I always find it interesting playing the same written music with different groups, since different aspects of the music always come through depending on the personalities of the players involved. Of course it can be a little nervous at first, like walking into a party where you don’t know anyone, but usually after a couple of hours of rehearsal that feeling wears off and the enjoyment of concentrating on the task at hand takes over. In this case, I know the level of Australian musicians is very high, so I’m not too anxious about it!
J-P: In an interview in Sao Paolo in 2007 you talked about the constraints of having less opportunity to ‘tell a story’ over a whole night of playing when you’re in a big band situation, because you have ‘ one shot to do it [and] you have to focus everything on that one thing’. In a concert where you’re the composer of some piece and the featured guest on others, what are the things you have to keep in mind – what are the challenges, when it comes to space to speak and develop a narrative as a player?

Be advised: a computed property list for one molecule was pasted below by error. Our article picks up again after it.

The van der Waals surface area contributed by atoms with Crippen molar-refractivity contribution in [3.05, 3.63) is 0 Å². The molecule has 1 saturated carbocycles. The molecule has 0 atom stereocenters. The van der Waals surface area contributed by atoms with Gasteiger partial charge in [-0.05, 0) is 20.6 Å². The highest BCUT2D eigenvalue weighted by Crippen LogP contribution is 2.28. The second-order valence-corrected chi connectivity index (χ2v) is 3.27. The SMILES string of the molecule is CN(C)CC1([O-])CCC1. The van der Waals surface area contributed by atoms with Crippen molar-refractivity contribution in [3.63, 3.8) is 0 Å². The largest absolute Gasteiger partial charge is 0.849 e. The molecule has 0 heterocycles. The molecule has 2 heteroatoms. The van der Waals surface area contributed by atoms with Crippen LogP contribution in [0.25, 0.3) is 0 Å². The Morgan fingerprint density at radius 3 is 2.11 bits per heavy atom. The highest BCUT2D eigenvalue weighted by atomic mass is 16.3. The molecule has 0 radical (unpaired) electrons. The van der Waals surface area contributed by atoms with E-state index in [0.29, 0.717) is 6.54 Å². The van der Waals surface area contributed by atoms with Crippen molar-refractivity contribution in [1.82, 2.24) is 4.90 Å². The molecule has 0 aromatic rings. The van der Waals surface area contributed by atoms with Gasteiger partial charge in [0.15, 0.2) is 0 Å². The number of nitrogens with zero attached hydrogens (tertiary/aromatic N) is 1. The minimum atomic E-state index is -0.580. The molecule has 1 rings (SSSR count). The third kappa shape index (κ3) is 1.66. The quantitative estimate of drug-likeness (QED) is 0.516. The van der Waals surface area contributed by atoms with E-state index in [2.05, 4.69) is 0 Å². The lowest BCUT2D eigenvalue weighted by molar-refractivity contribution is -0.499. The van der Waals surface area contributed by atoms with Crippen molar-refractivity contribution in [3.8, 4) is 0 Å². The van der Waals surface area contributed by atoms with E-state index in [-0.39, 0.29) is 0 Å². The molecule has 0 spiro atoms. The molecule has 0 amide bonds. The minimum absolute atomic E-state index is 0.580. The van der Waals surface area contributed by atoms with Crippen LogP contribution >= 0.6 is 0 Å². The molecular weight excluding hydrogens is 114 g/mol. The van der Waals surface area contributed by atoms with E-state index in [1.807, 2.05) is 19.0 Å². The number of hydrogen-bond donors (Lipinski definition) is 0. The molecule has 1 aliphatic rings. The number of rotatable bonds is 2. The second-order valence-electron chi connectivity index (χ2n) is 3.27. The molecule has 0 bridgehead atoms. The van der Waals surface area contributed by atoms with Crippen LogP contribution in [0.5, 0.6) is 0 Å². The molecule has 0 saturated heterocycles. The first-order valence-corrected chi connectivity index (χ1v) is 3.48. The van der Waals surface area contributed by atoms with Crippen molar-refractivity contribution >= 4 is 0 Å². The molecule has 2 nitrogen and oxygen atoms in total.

Since it’s my own music, of course I can stretch out a little more than usual in a big band situation, but it’s still more of a set role than in a small group, where each performance of a tune can be radically different. I try to look at it like being an actor, that I’ll play my part to the best of my ability. The ability to convey a great deal of meaning within a small set of parameters requires a great deal of concentration and self-discipline I’ve found, and at its best, can be even more revealing of a musician’s message than a whole night of musical ‘freedom’.
J-P: In this tour you’re also working with the McCoy Tyner trio and José James in this wonderful contemporary exploration of John Coltrane and Johnny Hartman and that famous 1963 recording. What are the stand-out enjoyable aspects of working with music that so many people have enjoyed in its original form. What does ‘contemporary exploration’ mean – is the band is bringing that music back to life, or how are you playing with it?